Tieguanyin Light Roast Oolong Tea Tasting Notes | Eco-Cha Tea Club

September 12, 2019 2 Comments

Beautiful Chinese Tea Set | Eco-Cha Teas

Batch #46 of the Eco-Cha Tea Club is a Tieguanyin Light Roast Oolong Tea from Yonglong Village in Lugu, Taiwan. The leaves were harvested in June from a plot of heirloom Tieguanyin tea plants. They were cured in the local traditional fashion of Oolong Tea making. The leaves are at least 40% oxidized, and were roasted for about 14 hours.

Dry Tieguanyin Tea Leaves | Eco-Cha Teas

The chunky nuggets of rolled and dried leaf show both their maturity and substance. This cultivar yields particularly thick leaf, which offers substantial composition in the brew. The significant oxidation and light roasting bring forth a rich, balanced, hearty character of tea.

Tieguanyin Tea Color | Eco-Cha Teas

The texture on the palate is exceptionally thick and and smooth. And the flavor profile is complex and multi-layered. Strong notes of freshly cut fruitwood, dried apricot, and toasted pecans are at the fore, followed by obvious mineral notes, and more subtle leather and tobacco undertones.

Oolong Tea Set | Eco-Cha Teas

Yeah, there's a lot to notice in this brew! It's clearly got a bitter floor, but there's so much happening on that floor that the bitterness holds it all together, and the finishes it off with a clean, lingering aftertaste. This batch is a fine example of the local artisanal Oolong Tea making culture. The raw material of the leaves is a rarity in central Taiwan, and the tea makers are in the heart of Oolong Country in Lugu, the home of Dong Ding Oolong Tea.

Wet tieguanyin tea leaves

We are very happy to be sharing this batch with the Tea Club this month, and look forward to hearing your experiences of it. Please leave comments and post photos here on this blog, and share our posts with your tea head friends!

SUBSCRIBE!

If you found this post useful and would like to hear more about the specialty tea industry here in Taiwan, follow us on YouTubeFacebook, and Instagram and please subscribe to our newsletter. Subscribe now and get $5 off your first order!





2 Responses

Jennifer Smith
Jennifer Smith

September 13, 2019

Can’t wait to try this tea. But I have to say that pot is so beautiful! Any chance you have some more to sell? : ) Thanks for your continued efforts!!!

jude johnsson
jude johnsson

September 13, 2019

What a gorgeous setting ! ! ! I would hang a picture of that, on my wall. Looking forward to tasting this months offering. Really, all the pictures are stunning.

Leave a comment

Comments will be approved before showing up.


Also in News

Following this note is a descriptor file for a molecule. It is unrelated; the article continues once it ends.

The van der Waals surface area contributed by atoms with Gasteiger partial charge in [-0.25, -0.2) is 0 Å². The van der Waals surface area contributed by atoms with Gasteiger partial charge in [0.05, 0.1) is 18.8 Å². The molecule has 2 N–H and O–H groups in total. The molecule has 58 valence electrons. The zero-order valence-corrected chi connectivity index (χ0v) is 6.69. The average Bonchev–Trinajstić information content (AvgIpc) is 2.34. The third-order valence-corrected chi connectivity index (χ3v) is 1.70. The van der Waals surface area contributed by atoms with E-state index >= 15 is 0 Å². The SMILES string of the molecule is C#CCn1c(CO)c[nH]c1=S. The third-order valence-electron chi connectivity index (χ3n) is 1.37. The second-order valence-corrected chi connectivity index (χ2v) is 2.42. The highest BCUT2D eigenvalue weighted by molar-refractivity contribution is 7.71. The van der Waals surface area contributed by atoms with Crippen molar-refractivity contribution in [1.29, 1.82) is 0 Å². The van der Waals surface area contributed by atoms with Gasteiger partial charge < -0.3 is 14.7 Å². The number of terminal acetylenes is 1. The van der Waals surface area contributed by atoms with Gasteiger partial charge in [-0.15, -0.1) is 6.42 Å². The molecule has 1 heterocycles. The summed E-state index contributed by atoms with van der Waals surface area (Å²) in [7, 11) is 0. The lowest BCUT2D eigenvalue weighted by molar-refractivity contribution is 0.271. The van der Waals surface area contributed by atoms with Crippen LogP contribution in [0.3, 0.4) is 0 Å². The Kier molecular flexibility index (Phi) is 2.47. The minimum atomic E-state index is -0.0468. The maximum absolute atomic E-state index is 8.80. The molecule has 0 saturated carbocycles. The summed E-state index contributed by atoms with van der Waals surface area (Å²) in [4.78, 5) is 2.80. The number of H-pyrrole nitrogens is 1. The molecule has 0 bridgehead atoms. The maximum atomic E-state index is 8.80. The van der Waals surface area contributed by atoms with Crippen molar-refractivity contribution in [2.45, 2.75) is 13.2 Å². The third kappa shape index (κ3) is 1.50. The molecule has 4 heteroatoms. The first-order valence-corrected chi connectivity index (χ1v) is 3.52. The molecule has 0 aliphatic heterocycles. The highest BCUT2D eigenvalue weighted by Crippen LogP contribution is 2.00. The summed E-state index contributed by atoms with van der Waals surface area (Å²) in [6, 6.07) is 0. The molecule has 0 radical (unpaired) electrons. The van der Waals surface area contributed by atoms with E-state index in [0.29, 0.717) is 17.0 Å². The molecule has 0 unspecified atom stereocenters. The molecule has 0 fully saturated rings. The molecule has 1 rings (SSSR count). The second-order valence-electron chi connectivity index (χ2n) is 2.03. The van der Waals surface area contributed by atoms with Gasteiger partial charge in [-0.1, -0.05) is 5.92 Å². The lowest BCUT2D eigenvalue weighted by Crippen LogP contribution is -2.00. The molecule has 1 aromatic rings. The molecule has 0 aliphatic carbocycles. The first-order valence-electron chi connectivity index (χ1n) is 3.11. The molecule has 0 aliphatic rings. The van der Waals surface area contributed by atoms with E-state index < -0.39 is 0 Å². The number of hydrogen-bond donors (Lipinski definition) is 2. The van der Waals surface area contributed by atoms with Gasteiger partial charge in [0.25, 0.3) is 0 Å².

Tea sourcing trip by motorcycle to the Alishan region of Taiwan
Alishan High Mountain Oolong Fall 2020 Tea Sourcing Trip

September 24, 2020

It was a beautiful morning, and although the sun was quite strong, it felt so good to be doing what we love most — riding into the hills to source quality Taiwanese Tea! We've ridden this rode at dozens of times over the last 20+ years, and it never gets old. Each time we take this trip, we see these mountains in a different light. As far as we recall, this is the first time we stopped at this awesome spot on this bridge!

View full article →

Hong Shui Oolong Tea
Traditional Hong Shui Oolong Tea Tasting Notes | Eco-Cha Tea Club

September 11, 2020

The full flavored character reflects the mastery that evolved from pre-modern tea producing methods — which our friend learned from his grandfather as a teenager. It's a rich, fruity, complex flavor profile with classic mineral notes, and a vibrant, truly satisfying finish. This, this is the real deal when it comes to traditionally made Oolong Tea from Nantou County, Taiwan!

View full article →

Grandma Chen maker of Traditional Hong Shui Oolong Tea
Traditional Hong Shui Oolong Tea | Eco-Cha Tea Club

September 07, 2020

Batch 58 of the Eco-Cha Tea Club is a Hong Shui Oolong made in the traditional fashion by our friend in his home factory in Phoenix Village, Taiwan. He let his family plot of tea behind their traditional 3-sided farmhouse continue to grow after spring harvest in April until the last few days in July. This allows the tea trees to rejuvenate by growing naturally during the most vegetative phase of their annual cycle. He then harvested just the tops of the new growth before pruning his trees for fall harvest.

View full article →